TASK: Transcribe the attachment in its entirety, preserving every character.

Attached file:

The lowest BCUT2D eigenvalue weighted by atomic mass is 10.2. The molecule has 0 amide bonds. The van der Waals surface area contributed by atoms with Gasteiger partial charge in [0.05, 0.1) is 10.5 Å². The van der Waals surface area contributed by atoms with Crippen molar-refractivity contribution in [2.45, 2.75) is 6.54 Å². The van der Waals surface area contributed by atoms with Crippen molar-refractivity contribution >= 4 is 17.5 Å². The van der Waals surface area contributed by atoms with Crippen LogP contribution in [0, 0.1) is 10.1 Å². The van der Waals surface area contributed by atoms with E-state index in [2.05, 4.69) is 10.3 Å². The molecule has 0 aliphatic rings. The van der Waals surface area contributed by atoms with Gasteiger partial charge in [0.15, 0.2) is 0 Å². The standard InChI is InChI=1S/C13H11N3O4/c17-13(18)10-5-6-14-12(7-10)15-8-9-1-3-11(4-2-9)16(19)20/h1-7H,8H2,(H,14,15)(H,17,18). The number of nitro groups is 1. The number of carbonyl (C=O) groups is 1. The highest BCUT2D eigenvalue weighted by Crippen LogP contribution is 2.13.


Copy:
The lowest BCUT2D eigenvalue weighted by atomic mass is 10.2. The molecule has 0 amide bonds. The van der Waals surface area contributed by atoms with Gasteiger partial charge in [0.05, 0.1) is 10.5 Å². The van der Waals surface area contributed by atoms with Crippen molar-refractivity contribution in [2.45, 2.75) is 6.54 Å². The van der Waals surface area contributed by atoms with Crippen molar-refractivity contribution >= 4 is 17.5 Å². The van der Waals surface area contributed by atoms with Crippen LogP contribution in [0, 0.1) is 10.1 Å². The van der Waals surface area contributed by atoms with E-state index in [2.05, 4.69) is 10.3 Å². The molecule has 0 aliphatic rings. The van der Waals surface area contributed by atoms with Gasteiger partial charge in [0.15, 0.2) is 0 Å². The standard InChI is InChI=1S/C13H11N3O4/c17-13(18)10-5-6-14-12(7-10)15-8-9-1-3-11(4-2-9)16(19)20/h1-7H,8H2,(H,14,15)(H,17,18). The number of nitro groups is 1. The number of carbonyl (C=O) groups is 1. The highest BCUT2D eigenvalue weighted by Crippen LogP contribution is 2.13.